Nix Nought Nothing - The Storm 
Nix Nought Nothing - The Storm

Release Date: 28th February 2014

Nix Nought Nothing (or NNN as I shall call him from now on) is a native Londoner holed up in Brooklyn creating complex, layered and lush musical stories interwoven with beautiful melodies and an attention to detail that is so rare these days. The nu-folk lilt of 'Return From The Storm' opens the album and rattles along like a pony and trap on cobbles - not very London or Brooklyn. 'I'm In Trouble' is a piano lead show tune that Aloe Blacc would have been happy to sing while 'In The Winter' has a more delicate feel to it, building to a Mumford-esque conclusion as NNN sings of nautical themes atop a dancing piano melody and burgeoning percussion. The first single from this debut album is 'Sticks & Stones' which is striking in its original arrangement which is almost Brother & Bones-esque but you can feel the single-mindedness of a solo artist bleeding out of the music. Interestingly, 'The Boy' has some beautifully subtle guitar work that Brother & Bones what be proud of as well but a much lighter feel that is almost child-like in its approach to melodic structures.

There is a delightful feeling of Spring lightness to 'Symphomatic' with Jake Morley-esque guitars and a real sense that the sun has just risen on a frosty morning somewhere near the coast. 'But Bring Me Love' is a swooning, crooning song that would be perfect for a candle lit evening with your new beau but 'Icarus' starts off like some incidental music from Titanic before becoming a sea shanty style ballad warning the winged-one not to soar too high. This is music that I could see going down extremely well in my adopted home of Cornwall, such is the elemental and aquatic tone to many of the songs. Nevertheless, there are songs that fly in the face of this overall feel such as 'When I'm Alive' which is an almost jazz influenced, off-kilter piece of piano lead music that is more intriguing than it is instantly gratifying.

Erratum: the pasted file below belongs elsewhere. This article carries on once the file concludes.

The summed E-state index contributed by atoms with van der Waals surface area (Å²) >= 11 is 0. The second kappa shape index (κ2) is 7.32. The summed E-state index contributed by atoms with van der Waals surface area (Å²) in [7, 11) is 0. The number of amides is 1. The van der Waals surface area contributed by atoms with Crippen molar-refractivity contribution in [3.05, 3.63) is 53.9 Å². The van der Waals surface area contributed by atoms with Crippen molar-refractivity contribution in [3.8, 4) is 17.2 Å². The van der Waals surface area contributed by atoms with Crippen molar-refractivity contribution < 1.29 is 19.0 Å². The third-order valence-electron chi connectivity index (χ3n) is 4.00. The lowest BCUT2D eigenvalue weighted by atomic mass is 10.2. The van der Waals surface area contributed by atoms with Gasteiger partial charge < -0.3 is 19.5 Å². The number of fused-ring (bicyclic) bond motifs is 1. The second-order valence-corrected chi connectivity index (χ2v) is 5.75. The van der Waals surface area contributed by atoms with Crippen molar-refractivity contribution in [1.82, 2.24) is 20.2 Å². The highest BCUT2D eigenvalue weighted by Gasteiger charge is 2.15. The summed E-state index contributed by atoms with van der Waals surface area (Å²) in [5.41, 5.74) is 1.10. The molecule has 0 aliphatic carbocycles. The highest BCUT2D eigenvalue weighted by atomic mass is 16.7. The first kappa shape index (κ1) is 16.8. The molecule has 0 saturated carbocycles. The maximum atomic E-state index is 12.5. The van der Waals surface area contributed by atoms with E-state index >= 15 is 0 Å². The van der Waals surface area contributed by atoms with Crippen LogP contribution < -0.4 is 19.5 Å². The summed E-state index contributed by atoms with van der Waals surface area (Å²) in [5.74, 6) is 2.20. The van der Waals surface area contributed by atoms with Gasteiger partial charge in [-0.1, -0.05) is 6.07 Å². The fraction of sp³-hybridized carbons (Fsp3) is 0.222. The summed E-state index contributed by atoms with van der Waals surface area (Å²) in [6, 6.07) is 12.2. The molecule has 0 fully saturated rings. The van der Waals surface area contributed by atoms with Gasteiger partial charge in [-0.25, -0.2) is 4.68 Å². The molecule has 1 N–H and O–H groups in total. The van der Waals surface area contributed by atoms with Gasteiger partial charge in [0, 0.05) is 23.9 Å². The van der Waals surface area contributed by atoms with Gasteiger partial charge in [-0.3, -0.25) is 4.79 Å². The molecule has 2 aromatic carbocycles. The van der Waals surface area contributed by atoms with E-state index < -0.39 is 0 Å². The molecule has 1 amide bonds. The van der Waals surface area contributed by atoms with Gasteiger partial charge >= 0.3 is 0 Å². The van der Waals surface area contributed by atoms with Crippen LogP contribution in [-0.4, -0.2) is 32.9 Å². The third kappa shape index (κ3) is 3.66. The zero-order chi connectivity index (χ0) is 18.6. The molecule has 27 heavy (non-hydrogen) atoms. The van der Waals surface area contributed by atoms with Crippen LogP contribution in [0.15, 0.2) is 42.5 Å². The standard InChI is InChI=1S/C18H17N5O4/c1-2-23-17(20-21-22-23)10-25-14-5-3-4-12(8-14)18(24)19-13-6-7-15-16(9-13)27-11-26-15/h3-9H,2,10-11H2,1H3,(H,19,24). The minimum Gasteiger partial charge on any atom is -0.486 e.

NNN returns to that child-like melodic pattern on 'We Need To Know' which could easily be a Broadway musical song with its big horn section and "la-la-la" sing along chorus. Ironically, 'I Could've Been Anything' has a title that suggests it has come from a musical (Bugsy Malone for the uninitiated amongst you) but is actually more of a lament for opportunities missed and chances passed. The final track on this debut is the chest beating bravado of 'All I Have' which returns to the sea faring themes and employs the sea shanty style all male backing vocals to great effect. Nix Nought Nothing has genuinely stumped me on this one as I would see him fitting in more with the likes of Seth Lakemen than the uber-cool types you expect to find in Brooklyn. Genuinely stumped is a good thing though, I want to know and hear more...

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